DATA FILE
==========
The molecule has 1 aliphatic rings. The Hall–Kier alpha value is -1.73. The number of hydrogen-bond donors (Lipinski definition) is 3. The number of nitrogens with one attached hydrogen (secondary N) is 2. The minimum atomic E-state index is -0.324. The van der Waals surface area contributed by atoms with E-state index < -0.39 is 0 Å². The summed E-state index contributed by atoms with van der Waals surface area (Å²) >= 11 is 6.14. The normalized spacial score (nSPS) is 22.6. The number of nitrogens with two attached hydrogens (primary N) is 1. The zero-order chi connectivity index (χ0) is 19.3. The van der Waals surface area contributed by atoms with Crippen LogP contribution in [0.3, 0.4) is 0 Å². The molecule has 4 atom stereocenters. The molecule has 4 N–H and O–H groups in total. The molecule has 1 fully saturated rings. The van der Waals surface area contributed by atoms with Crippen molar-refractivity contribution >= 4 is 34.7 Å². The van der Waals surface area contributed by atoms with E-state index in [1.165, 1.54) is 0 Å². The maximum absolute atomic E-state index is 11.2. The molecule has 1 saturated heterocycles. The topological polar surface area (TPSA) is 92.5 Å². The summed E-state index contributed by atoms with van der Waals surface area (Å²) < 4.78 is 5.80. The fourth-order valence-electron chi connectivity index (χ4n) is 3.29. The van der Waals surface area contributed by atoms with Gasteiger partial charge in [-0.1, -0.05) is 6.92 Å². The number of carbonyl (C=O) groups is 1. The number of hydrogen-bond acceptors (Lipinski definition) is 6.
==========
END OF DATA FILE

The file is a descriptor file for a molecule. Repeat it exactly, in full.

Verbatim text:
The molecule has 1 aliphatic rings. The Hall–Kier alpha value is -1.73. The number of hydrogen-bond donors (Lipinski definition) is 3. The number of nitrogens with one attached hydrogen (secondary N) is 2. The minimum atomic E-state index is -0.324. The van der Waals surface area contributed by atoms with E-state index < -0.39 is 0 Å². The summed E-state index contributed by atoms with van der Waals surface area (Å²) >= 11 is 6.14. The normalized spacial score (nSPS) is 22.6. The number of nitrogens with two attached hydrogens (primary N) is 1. The zero-order chi connectivity index (χ0) is 19.3. The van der Waals surface area contributed by atoms with Crippen LogP contribution in [0.3, 0.4) is 0 Å². The molecule has 4 atom stereocenters. The molecule has 4 N–H and O–H groups in total. The molecule has 1 fully saturated rings. The van der Waals surface area contributed by atoms with Crippen molar-refractivity contribution >= 4 is 34.7 Å². The van der Waals surface area contributed by atoms with E-state index in [1.165, 1.54) is 0 Å². The maximum absolute atomic E-state index is 11.2. The molecule has 1 saturated heterocycles. The topological polar surface area (TPSA) is 92.5 Å². The summed E-state index contributed by atoms with van der Waals surface area (Å²) < 4.78 is 5.80. The fourth-order valence-electron chi connectivity index (χ4n) is 3.29. The van der Waals surface area contributed by atoms with Gasteiger partial charge in [-0.1, -0.05) is 6.92 Å². The number of carbonyl (C=O) groups is 1. The number of hydrogen-bond acceptors (Lipinski definition) is 6.